Humidity province

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humidity province

In C. W. Thornthwaite's 1931 climatic classification, a region in which the precipitation effectiveness of its climate produces a definite type of biological consequence, in particular the climatic climax formations of vegetation (rain forest, tundra, etc.).

Five main classes of humidity province are distinguished, bounded by values of precipitation effectiveness index (P–E index): 1) wet or rain forest; 2) humid or forest; 3) subhumid or grassland; 4) semiarid or steppe; and 5) arid or desert. Thornthwaite (1948) used values of moisture index to limit similar but purely climatic (nonbiological) zones as follows: 1) perhumid; 2) humid; 3) subhumid; 4) semiarid; and 5) arid. The moist climates are those with a positive moisture index; dry climates have negative values.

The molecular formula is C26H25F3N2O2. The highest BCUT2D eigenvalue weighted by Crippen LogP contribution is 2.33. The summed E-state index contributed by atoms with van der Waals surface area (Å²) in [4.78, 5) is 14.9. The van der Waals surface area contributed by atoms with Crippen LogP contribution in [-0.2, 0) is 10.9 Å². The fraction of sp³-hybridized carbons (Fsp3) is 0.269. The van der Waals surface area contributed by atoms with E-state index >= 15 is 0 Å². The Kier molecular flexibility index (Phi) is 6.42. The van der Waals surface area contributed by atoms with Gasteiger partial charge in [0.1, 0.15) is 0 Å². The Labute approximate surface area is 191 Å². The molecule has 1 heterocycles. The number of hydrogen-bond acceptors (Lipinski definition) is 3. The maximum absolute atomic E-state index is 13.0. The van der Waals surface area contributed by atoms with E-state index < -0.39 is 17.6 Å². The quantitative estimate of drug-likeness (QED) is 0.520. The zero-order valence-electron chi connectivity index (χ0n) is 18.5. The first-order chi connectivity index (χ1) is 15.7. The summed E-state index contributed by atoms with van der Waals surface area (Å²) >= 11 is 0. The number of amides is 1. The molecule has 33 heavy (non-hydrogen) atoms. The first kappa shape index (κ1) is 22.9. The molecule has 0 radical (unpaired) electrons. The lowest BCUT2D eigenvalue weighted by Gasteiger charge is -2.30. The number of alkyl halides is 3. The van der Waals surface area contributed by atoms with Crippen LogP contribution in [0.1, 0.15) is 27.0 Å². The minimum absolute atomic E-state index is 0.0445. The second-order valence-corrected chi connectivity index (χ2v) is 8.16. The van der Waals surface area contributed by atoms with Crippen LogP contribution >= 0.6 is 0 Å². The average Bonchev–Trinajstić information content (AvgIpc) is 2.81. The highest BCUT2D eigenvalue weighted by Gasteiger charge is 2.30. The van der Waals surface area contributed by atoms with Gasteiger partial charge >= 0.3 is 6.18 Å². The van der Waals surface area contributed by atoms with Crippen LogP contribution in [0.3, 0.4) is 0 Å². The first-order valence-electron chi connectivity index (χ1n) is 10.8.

Compare hyetal region, climatic province, temperature province.

Thornthwaite, C. W. 1931. The climates of North America according to a new classification. Geogr. Rev.. 21. 633–655.

Thornthwaite, C. W. 1948. An approach toward a rational classification of climate. Geogr. Rev.. 38. 55–94.

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